What Umno’s constitutional amendments mean for the party
Extending the terms of office for its leaders will bring the party both pros and cons.
(MalaysiaNow) – The Umno special general assembly last week unanimously agreed to amend the party constitution in three areas: Clause 10.16, Clause 15.3 and Clause 18.2.
The clause in the limelight was 10.16, which allowed the Supreme Council the power to postpone party elections at the council, division and branch levels for 18 months from the date that an election should be held.
Post-amendment, the Supreme Council is empowered to further postpone party elections until up to six months after the general election is held, depending on which is later.
Umno vice-president Mohamed Khaled had said that under the original clause, the Malay party would have to hold its elections no later than December 2022 – 18 months from the date the elections should have been held in June 2021.
“However, if the general election is held in July 2023, for example, the party elections date can be postponed until January 2024 at the latest,” he said when tabling the motion for amendment at the special assembly.
If the party elections are held in January 2024, the incumbents would have held their office for 66 months from the date of the last Umno polls in June 2018.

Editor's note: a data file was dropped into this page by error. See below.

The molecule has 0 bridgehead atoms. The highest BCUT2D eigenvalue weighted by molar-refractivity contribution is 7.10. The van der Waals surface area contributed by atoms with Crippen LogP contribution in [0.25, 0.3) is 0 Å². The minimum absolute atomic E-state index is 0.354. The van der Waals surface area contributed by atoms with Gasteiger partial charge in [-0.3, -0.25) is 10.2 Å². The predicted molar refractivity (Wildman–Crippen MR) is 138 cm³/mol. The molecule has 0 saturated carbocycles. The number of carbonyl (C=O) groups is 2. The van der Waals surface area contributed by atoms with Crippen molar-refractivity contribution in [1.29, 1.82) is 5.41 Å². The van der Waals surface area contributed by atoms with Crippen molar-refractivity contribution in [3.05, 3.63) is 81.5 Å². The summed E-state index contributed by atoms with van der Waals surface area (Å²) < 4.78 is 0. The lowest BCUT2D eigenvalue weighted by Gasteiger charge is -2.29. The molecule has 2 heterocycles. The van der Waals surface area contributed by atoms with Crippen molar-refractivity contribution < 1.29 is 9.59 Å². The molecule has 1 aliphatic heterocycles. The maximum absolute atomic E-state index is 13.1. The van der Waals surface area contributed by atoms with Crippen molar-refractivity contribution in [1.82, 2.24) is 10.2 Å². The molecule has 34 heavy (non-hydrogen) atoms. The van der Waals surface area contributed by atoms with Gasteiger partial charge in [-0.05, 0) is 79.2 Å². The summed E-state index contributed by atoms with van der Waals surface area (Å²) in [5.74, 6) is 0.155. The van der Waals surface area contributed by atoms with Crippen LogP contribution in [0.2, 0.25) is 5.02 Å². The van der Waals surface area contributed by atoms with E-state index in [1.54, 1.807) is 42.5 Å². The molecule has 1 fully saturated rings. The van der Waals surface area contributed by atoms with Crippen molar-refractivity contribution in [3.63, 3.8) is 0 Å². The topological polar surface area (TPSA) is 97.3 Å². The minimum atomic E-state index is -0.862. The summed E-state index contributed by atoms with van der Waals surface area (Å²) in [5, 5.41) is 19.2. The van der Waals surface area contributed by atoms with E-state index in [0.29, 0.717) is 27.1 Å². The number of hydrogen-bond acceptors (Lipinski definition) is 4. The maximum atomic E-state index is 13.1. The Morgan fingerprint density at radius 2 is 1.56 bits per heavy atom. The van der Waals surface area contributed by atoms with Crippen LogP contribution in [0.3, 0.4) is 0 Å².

Nevertheless, the amendment remains subject to the approval of the Registrar of Societies.
Political analyst Kartini Aboo Talib said the amendments were meant to maintain the status quo for Umno president Ahmad Zahid Hamidi and his allies.
“In this case, many are still watching the fate of Zahid, who has been charged with criminal breach of trust and abuse of power, as well as Najib Razak who has been found guilty by the courts,” Kartini of Universiti Kebangsaan Malaysia (UKM) said.
Ahmad Atory Hussain of Universiti Sains Malaysia meanwhile said the amendments had reduced the space, freedom, time and options for the election of Umno leaders.